# Abscissa of convergence $\sum_{n=0}^{\infty}\frac{\mu(n)}{n^s}$

I have seen statements like $$\sum_{n=1}^{\infty}\frac{\mu(n)}{n^s}$$ is convergent for $$\Re(s)>1$$, and I have seen proof of it being zero (and therefore convergent) when $$s = 1$$ but haven’t seen specific claim that the abscissa of convergence $$\sigma_c=1$$ for this Dirichlet series. And I’ve seen proof of $$\sigma_a = 1$$

Does anyone know of a reference to a proof for the value of $$\sigma_c$$?

• Finding value of $\sigma_c$ would be equivalent to solving the Riemann zeta hypothesis. $\sigma_c = \frac12$ would imply that RZH is true, and $\sigma_c > \frac12$ would imply RZH is false. – Dark Malthorp Nov 3 '18 at 5:30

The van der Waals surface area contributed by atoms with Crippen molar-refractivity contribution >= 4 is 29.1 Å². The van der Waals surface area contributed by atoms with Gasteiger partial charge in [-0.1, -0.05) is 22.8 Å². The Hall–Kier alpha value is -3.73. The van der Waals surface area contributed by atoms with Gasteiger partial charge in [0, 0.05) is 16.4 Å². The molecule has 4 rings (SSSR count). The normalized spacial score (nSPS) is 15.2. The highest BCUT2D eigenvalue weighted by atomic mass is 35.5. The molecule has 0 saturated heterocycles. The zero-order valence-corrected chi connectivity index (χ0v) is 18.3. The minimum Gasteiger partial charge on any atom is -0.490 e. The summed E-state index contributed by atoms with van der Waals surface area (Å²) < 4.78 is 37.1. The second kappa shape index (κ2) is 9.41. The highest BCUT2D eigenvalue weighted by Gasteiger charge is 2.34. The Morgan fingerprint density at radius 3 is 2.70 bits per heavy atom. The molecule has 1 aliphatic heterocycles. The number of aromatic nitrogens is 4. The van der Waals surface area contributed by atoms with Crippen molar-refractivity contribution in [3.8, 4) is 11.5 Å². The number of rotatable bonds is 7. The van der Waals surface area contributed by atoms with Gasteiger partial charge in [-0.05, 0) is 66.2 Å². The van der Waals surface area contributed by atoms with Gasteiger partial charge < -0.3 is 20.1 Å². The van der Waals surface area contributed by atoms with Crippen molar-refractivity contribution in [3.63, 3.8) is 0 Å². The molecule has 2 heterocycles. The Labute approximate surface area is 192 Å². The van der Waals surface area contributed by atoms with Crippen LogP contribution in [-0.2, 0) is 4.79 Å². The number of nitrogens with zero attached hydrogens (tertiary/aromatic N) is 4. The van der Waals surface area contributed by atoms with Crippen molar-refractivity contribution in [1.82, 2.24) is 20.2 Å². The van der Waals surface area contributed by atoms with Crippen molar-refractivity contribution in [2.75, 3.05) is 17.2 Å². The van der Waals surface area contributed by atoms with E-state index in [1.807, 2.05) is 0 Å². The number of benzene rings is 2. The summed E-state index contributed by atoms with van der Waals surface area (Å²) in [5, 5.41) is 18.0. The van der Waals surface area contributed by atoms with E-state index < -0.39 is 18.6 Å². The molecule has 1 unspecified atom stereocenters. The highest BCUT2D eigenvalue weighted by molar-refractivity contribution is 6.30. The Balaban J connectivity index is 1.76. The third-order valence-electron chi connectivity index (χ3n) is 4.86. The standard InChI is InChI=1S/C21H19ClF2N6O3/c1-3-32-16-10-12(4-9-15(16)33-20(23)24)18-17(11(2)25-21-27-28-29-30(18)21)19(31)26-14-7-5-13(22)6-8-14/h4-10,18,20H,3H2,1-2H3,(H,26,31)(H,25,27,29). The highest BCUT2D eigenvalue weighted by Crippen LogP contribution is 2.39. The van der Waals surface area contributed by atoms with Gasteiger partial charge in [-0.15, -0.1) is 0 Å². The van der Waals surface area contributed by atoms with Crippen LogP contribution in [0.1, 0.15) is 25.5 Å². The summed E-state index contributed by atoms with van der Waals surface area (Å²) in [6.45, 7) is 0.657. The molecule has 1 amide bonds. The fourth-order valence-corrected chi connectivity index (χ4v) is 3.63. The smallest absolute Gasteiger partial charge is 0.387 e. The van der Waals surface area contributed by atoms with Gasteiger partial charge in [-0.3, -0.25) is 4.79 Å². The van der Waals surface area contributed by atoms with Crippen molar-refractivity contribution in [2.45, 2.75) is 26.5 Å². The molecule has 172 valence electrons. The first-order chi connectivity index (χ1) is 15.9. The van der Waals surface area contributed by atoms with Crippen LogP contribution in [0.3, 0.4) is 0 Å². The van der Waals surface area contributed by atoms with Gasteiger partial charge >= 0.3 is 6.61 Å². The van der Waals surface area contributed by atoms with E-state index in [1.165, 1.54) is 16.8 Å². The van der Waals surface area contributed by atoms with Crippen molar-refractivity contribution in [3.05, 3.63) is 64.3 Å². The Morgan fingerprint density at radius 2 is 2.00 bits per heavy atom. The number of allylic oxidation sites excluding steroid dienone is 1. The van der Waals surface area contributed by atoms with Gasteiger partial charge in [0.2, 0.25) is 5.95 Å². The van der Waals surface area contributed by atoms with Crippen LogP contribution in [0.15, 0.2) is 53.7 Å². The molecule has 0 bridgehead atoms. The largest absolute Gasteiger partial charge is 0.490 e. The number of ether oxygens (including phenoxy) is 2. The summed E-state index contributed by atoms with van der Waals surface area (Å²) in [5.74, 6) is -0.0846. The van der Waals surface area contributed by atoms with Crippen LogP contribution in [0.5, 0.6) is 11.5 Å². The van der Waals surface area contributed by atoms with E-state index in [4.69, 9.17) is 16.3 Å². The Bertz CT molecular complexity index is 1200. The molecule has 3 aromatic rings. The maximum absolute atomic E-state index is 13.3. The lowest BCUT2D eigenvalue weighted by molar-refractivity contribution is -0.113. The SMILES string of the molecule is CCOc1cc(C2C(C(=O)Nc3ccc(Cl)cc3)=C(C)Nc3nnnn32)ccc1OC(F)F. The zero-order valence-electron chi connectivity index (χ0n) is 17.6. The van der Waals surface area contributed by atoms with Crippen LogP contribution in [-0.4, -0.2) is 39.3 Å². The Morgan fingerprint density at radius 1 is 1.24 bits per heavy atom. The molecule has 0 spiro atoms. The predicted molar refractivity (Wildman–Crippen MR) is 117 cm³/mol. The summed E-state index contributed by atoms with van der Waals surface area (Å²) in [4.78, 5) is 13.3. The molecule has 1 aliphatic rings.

• It is possible $\sigma_c =1$ and the sum oscillates without exploding. (Like $\eta(0)$ is Grandi series) - in which case it won’t prove or disprove RH – Shree Nov 3 '18 at 5:38
• @Shree, this sum is $1/\zeta(s)$ (@DarkMalthorp is right). – metamorphy Nov 3 '18 at 5:48
• I do agree it is $\frac{1}{\zeta(s)}$ and $\sigma_c=\frac{1}{2}$ proves RH, but I do think $\sigma_c>\frac{1}{2}$ does not disprove RH. – Shree Nov 3 '18 at 5:54
• $\sigma_c > \frac12$ would imply non-analyticity of $\frac1{\zeta}$ at some point with real part $>\frac12$, but since $\zeta$ is holomorphic except for a single pole at $s = 1$, this is only possible if $\zeta(s)$ has a zero with real part $>\frac12$. – Dark Malthorp Nov 3 '18 at 15:19